An economic feasibility assessment of decoupled energy storage in the UK: With liquid air energy storage as a case study
Research output: Contribution to journal › Article
Colleges, School and Institutes
- Birmingham Centre for Energy Storage (BCES) & School of Chemical Engineering
This work assesses the economic feasibility of adopting decoupled energy storage technologies in the UK, using a methodology to optimize the size of individual components for charging, storing and discharging energy. Such technologies, including pumped hydro and compressed air energy storage, are likely to become more important in the future energy system. In this paper we consider liquid air energy storage as a case study - a technology that has the potential to provide multiple balancing and ancillary services to the electricity grid, as well as to obtain revenues through energy price arbitrage. Based on the UK's half-hourly electricity spot price in 2015, the developed numeric model calculates the revenue streams of a liquid air energy storage system from providing reserve service and arbitrage every half hour. Results from the genetic algorithm give the optimal sizes for the liquefaction, storage and recovery units, to maximize the net present value and allow us to calculate other economic objectives. Our model results suggest that the profitability of a liquid air energy storage system can be improved by either introducing waste heat into the system or increasing system scale. The payback period could vary from 25.7 years to 5.6 years for a 200 MW system, with the use of waste heat ranging from 0 °C to 250 °C.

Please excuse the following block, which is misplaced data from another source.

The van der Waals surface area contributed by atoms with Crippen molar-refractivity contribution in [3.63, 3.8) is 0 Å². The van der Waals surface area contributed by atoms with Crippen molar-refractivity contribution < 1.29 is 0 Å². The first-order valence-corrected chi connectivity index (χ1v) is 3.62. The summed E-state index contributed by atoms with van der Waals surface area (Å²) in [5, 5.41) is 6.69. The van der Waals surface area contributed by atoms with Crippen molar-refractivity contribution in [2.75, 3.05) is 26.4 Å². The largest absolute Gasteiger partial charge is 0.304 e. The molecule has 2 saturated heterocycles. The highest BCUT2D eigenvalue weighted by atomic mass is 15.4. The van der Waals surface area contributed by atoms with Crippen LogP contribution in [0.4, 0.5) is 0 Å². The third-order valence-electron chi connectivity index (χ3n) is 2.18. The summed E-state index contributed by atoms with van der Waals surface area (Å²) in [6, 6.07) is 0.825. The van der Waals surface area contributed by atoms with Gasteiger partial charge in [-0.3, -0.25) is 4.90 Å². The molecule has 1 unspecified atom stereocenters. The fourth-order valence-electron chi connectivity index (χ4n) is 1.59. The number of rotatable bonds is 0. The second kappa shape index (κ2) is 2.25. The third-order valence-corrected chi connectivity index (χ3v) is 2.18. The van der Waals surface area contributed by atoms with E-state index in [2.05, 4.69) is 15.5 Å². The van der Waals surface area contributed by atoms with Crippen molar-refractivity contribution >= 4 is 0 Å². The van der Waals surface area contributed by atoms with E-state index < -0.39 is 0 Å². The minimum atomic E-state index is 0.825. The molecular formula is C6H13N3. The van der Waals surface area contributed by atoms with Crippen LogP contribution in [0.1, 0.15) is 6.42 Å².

|Number of pages||14|
|Early online date||14 May 2018|
|Publication status||Published - 1 Sep 2018|